By Carol Altstatt

I'm garbed in nine pounds of 100% heavyweight cotton fabric as I sit in seiza ("say-zah"), the Japanese kneeling position, on a mat dampened and sticky with the perspiration of forty bodies. Those wily samurai of ancient Japan are the purported originators of the wacky outfits now worn for training in this particular martial art, aikido. White drawstring pants, a quilted, long-sleeved jacket held in place by a smartly tied white, brown or black belt overlaid with a navy blue or black hakama, six yards of fabric made into an ankle-length skirt-culotte-diaper affair.

Thus attired I've spent several thousand hours over the last eight years attacking and being attacked in the poised coliseum called the dojo, the "place to the way of enlightenment." It is during one of the pauses, while the instructor demonstrates technique, that we sit in seiza, supposedly with rapt attention, that my mind wanders. I gaze at my fellow training partners, at the blood stains on the mat, and more and more frequently I'm questioning what I'm doing here.

For years there was no question what I was doing there. I thought that we had the coolest thing going and that everyone who didn't train would want to join if they caught onto us. I trained two or three hours at a time, four, five days a week for years, rocked and rolled, taking throws and falls with so much vigor I'd bounce to my feet as if on a trampoline. Books and journals were abundant and it was easy to get into conversations with training partners; philosophical talk invariably led to irreverent remarks and boisterous laughter. Alone or with friends I watched videotapes of demonstrations and technique, and consumed pots of coffee, bottles of beer and jars of ibuprofen. I taught aikido twice a week for a year at private girls high school in Washington, DC, and went to seminars from Connecticut to Montana. And, still, I did not did not come close to qualifying as an bona fide aikido fanatic.

I picked up the sense from the fellows -- not the women (women comprise about 15% of the students) -- that it was not possible to do enough to strive hard enough in the martial art. At first I accepted others' statements as challenges, but I've come to believe it's a way of keeping me, women, down. "You're not training hard enough," was the response I got one night when I revealed that I'd been having trouble falling asleep at night because I'd be so stimulated, after two and a half hours practice, when I got home at 9:30 at night. Now his remark is utterly laughable, because clearly, if anything, I was training too hard. Yet there were a lot of "digs" like that, including subtle competition for who could get to the most classes in any given week or month to demonstrate how "committed" they were. Good luck with that. Our dojo offers four classes per day, five days a week, and four on the weekends. Add another class and students will feel they have to get to that one as well ñ and they will.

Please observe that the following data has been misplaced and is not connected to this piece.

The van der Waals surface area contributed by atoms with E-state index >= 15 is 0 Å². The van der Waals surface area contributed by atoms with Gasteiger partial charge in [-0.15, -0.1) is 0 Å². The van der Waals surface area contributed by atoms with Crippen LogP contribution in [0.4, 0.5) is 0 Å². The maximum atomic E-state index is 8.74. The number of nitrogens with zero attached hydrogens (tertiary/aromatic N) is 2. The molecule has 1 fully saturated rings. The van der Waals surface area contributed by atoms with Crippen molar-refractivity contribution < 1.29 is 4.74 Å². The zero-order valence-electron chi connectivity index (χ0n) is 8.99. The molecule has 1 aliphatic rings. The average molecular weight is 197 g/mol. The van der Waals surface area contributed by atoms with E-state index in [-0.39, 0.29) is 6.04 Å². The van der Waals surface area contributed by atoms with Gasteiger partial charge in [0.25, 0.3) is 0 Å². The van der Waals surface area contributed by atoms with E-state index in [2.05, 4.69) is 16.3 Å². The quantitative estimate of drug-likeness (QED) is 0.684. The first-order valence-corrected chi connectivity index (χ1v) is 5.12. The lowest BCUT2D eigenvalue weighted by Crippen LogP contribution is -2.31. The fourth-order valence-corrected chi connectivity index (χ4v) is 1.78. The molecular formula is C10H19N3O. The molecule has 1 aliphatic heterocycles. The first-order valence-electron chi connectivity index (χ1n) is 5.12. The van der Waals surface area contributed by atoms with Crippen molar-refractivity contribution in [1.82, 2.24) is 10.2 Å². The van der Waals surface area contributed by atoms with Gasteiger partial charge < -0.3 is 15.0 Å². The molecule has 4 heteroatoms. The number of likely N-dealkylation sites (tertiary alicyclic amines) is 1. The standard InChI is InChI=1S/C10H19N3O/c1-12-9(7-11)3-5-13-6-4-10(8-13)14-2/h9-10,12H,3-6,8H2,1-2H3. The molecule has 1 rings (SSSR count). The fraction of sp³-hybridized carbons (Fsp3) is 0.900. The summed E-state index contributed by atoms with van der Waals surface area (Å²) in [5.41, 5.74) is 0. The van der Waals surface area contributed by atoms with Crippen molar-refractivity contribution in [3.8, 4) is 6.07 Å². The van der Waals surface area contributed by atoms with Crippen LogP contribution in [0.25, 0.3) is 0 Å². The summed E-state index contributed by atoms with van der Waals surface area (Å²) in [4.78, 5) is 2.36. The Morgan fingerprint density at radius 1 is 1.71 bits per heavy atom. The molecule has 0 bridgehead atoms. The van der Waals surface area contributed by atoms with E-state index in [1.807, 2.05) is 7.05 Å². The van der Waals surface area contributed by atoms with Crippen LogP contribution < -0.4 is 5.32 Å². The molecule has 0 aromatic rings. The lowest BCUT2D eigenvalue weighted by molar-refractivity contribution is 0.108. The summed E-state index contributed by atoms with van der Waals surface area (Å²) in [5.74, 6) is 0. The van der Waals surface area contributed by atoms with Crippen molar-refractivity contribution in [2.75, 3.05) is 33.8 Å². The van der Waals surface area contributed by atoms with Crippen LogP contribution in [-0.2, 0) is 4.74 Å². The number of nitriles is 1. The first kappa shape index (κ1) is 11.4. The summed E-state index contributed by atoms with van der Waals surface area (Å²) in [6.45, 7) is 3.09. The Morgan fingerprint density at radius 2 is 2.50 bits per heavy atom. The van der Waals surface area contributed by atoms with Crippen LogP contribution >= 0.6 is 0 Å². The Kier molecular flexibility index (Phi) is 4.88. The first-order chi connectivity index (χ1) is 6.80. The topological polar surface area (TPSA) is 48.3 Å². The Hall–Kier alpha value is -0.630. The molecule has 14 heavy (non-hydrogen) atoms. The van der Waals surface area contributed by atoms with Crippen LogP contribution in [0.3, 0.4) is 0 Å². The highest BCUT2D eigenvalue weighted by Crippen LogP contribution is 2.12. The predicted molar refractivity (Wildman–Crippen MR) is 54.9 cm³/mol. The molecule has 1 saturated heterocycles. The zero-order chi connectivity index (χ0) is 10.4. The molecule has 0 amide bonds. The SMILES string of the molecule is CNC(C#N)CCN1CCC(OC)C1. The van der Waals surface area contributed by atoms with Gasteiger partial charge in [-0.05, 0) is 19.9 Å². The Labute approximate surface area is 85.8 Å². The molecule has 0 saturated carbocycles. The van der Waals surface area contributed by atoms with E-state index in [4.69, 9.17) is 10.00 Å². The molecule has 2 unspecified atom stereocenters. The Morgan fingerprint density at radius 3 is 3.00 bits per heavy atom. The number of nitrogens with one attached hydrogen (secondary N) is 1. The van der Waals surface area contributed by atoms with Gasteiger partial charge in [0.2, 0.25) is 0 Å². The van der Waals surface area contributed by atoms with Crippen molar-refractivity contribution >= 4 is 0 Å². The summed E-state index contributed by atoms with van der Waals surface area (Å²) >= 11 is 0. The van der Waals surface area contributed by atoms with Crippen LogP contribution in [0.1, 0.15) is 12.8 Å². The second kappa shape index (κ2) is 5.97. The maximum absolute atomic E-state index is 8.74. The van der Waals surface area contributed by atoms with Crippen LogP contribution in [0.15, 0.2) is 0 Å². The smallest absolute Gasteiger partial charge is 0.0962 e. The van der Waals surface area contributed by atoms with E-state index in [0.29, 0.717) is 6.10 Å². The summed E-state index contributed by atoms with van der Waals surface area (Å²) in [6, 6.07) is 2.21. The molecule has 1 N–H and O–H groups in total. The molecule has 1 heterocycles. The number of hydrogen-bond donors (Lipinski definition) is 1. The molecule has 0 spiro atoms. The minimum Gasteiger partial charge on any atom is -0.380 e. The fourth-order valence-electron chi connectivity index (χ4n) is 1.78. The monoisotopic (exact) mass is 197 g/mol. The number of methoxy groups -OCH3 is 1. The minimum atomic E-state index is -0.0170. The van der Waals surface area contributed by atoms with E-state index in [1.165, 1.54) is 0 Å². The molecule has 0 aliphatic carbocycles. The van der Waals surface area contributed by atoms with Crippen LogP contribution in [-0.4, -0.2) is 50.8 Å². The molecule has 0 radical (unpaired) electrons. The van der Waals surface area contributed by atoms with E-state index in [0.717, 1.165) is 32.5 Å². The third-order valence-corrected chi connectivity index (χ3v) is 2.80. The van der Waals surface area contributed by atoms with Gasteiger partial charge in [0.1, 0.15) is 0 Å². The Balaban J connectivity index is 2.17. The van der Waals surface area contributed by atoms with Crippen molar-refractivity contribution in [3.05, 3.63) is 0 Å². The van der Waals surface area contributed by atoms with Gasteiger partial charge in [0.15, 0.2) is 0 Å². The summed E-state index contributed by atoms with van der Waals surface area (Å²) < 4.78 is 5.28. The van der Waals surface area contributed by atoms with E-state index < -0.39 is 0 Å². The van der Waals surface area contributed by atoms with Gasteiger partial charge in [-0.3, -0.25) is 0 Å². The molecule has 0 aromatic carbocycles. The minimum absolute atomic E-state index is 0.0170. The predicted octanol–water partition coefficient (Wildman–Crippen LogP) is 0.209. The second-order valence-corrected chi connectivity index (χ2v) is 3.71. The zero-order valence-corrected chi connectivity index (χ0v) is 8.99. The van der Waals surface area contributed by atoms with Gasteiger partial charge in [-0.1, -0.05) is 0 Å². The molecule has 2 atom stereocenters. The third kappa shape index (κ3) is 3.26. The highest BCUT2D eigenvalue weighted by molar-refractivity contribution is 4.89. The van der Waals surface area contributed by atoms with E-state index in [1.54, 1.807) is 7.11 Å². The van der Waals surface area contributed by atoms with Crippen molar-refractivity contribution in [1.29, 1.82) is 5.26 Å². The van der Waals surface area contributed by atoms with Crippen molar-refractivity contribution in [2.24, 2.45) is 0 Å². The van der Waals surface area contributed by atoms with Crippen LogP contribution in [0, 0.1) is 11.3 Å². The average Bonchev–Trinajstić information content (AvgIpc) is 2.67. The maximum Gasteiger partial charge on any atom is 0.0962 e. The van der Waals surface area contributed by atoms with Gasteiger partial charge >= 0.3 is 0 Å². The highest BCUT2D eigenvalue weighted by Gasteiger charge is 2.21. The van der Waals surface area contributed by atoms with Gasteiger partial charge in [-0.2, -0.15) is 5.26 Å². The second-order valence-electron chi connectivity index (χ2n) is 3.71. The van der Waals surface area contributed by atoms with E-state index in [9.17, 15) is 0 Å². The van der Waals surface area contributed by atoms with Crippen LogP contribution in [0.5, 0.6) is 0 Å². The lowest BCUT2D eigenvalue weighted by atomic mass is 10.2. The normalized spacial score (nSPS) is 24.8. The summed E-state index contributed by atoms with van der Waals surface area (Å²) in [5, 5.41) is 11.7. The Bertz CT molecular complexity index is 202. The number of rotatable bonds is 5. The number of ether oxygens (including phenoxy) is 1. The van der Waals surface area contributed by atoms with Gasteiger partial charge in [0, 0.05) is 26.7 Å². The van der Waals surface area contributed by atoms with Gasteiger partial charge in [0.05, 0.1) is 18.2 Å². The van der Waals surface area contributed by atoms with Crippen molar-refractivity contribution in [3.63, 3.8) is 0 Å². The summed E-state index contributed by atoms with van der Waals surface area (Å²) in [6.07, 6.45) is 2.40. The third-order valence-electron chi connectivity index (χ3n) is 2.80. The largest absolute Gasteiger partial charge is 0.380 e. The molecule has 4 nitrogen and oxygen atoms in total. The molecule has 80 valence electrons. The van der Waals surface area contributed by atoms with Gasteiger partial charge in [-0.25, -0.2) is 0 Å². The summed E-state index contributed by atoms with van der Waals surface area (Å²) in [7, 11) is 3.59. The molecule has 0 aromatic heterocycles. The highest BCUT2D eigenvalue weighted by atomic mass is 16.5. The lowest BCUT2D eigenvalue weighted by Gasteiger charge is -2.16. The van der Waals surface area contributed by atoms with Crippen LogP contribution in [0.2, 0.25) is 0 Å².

Aikido practice is done in pairs, alternating attacking and being attacked with "strikes" to the head, punches to face and body, and grabs. Defensive techniques include throws and potentially agonizing joint locks (such as wrist, elbow or shoulder). My body tallied a garden variety of sports injuries sustained through wear and, literally, tear: a jammed thumb, carpal tunnel syndrome, tendonitis, arthritis, degenerating knee caps, and partially separated shoulders.

Aikido altered my experiences of men inside, as well as outside, the dojo. I fell in love with more than one training partner, and came out with a broken heart each time. My feelings with the men involved covered the emotional map, from anger to exhileration, affection to betrayal, ennui to jubilation, and despondency to exuberance. As for men outside the dojo, when they find out I have a black belt they laughingly (nervously?) say, "Don't mess with her!" or, worse, "I'll watch myself around you then!" I hear those patronizing remarks as if I, imbued with catastrophic powers, am a threat to their manhood.

I am not an active martial artist, but am still a martial artist. A driven woman with a passion for the exhilaration of physical exertion, I've plunged into practice with no fear. I can leave the mat, yet the experience lives in me. Like add colors to a dye. You have blue, add green, mix, and get blue-green. When you stop mixing the colors do not separate. I am strong and have grace and observational skills. I can watch a movie with sword work or fighting and actually break down movements.

After eight years of training I've concluded that it's time to hang up the gi, put the hakama into mothballs, and stash the boken/sword. My subscription to Aikido Today Magazine remains non-renewed, and the gear in my sports bag has been replaced with tennis balls. Perhaps this is the enlightenment. If so, this edification is guiding me, urging me, out the door of the dojo.

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